What happened to the newspaper carrier?
Published 11:17 am Friday, September 29, 2023
Every morning my neighbor first thing after she got up fixed herself a cup of coffee, and then went to the front porch to get the newspaper dropped off by the carrier, usually in the wee hours of the day. It was a ritual with not only her, but many Americans, who turn to their newspapers for the latest obituaries, the weather report, the news beat, ball scores and other news that occurred overnight or since the last print date.
The decline of local news, and of the daily newspaper, is a subject that has rightly inspired a lot of hand-wringing in recent years. The mail carrier in most areas now delivers the paper to your mailbox. Sometimes, it’s mid-afternoon or early evening before you get your paper.
No more coffee and paper in the early morning. So, what happened to the newspaper boy?
It is due partly to the disappearance of afternoon newspapers, whose delivery times worked better for school-aged children than did those of morning papers, which were typically delivered before 6 a.m. By the mid 1990s, “paperboys” and “papergirls” were replaced by adult men and women.
The shift in carriers’ ages was due not only partly to the disappearance of evening newspapers, but the many different ways people now get their news – the accessibility of internet news and television. The turn of the millennium saw major changes to the newspaper industry as internet advertising reduced revenue and subscriptions declined. Then, it became harder and harder to get carriers. Like most businesses, it’s hard to find people to work, thus the change to mail.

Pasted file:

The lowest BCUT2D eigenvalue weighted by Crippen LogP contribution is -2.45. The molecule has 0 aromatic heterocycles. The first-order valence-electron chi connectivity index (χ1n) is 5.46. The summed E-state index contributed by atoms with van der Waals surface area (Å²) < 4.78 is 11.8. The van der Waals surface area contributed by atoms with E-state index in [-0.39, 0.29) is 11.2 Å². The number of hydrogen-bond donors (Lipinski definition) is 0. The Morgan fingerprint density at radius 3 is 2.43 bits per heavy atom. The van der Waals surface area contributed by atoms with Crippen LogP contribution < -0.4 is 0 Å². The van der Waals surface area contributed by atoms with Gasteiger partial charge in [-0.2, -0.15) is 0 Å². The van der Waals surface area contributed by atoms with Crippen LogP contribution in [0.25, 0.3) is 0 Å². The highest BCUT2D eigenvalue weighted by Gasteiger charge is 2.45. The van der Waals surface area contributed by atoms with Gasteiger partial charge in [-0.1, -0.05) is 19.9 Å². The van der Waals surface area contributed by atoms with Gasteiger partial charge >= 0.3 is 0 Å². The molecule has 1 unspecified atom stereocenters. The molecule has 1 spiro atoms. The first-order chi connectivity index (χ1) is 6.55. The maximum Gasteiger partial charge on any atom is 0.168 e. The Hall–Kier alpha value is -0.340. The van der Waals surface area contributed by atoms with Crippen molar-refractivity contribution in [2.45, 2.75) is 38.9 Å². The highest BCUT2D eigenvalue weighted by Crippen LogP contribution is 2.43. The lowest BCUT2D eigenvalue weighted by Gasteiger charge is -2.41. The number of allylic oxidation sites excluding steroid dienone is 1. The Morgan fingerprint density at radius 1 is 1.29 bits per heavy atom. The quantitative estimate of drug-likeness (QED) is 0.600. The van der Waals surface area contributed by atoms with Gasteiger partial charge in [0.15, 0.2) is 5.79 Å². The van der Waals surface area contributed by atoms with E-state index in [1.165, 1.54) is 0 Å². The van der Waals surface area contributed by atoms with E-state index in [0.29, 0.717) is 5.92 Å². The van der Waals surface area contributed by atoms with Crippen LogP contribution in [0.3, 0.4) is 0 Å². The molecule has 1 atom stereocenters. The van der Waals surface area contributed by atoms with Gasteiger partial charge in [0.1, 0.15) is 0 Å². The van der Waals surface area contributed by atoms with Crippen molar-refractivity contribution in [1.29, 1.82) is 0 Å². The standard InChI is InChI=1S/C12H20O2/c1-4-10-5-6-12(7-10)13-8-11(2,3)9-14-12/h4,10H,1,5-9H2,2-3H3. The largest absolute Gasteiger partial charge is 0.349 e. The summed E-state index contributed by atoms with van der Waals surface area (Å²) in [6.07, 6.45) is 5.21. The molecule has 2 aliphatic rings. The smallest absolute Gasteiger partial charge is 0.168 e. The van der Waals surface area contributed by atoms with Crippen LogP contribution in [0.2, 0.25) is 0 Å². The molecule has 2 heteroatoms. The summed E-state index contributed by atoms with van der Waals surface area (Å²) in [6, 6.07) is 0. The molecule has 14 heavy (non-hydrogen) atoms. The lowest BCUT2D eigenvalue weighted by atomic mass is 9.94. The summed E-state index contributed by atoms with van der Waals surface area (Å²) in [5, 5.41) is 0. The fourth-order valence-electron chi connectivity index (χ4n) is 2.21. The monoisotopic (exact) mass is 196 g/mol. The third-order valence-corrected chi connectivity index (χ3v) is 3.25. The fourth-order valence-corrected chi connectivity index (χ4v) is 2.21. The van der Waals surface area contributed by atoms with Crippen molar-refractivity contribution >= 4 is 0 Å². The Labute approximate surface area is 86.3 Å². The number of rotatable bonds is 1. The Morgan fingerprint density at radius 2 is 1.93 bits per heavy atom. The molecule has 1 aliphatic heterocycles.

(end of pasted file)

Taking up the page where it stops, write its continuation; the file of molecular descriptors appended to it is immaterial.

From paperboys and girls to U.S. Mail carriers, newspaper delivery has been through major changes in the last few decades as publications search for reliable ways to deliver news to readers.
This being National Newspaper Week, we recall some of those long-time STAR carriers, who were faithful to their task. Among them were C.Y. (also circulation manager at one time) and his wife, Linda Faye Peters, Etta Carden, Phyllis and Harold Bowers, Jennifer Hilton, Granny Hodge and her son, Ronnie, Rick and Nancy Tolley, and Marty Proffitt, to name a few. They were faithful to the task, and on winter days, it would be after dark usually when they finished their route.
Gone are the days when carriers came to the front door to collect payment each week – and sometimes a cookie or two. Today, when your paper doesn’t get delivered, you pick up the phone and call the newspaper office, and Kathy, our receptionist and do-all, listens to each and every call about delivery.
Yes, newspaper readers like my neighbor loved their papers. Sometimes, even we on staff, feel a little disgusted with our paper, complaining that it doesn’t have much in it, but for the most part, all of us must have our daily newspaper, just as if it were our daily bread, as Will Rogers once said. Things change, our staff has grown smaller and our jobs are more difficult. Sometimes, we feel like we are fighting a losing battle. But, we keep pressing forward. I wouldn’t want any other job.
Despite times being hard for the newspaper industry, we’re trying our best to make your hometown paper a vital part of this community. We need your help by sharing your news with us – church news, school news, community news, etc.
In the meantime, look for the mailman on Wednesdays and Saturdays….he has your paper and either he or she will deliver it to your door or your mailbox.
Thank you for your patronage.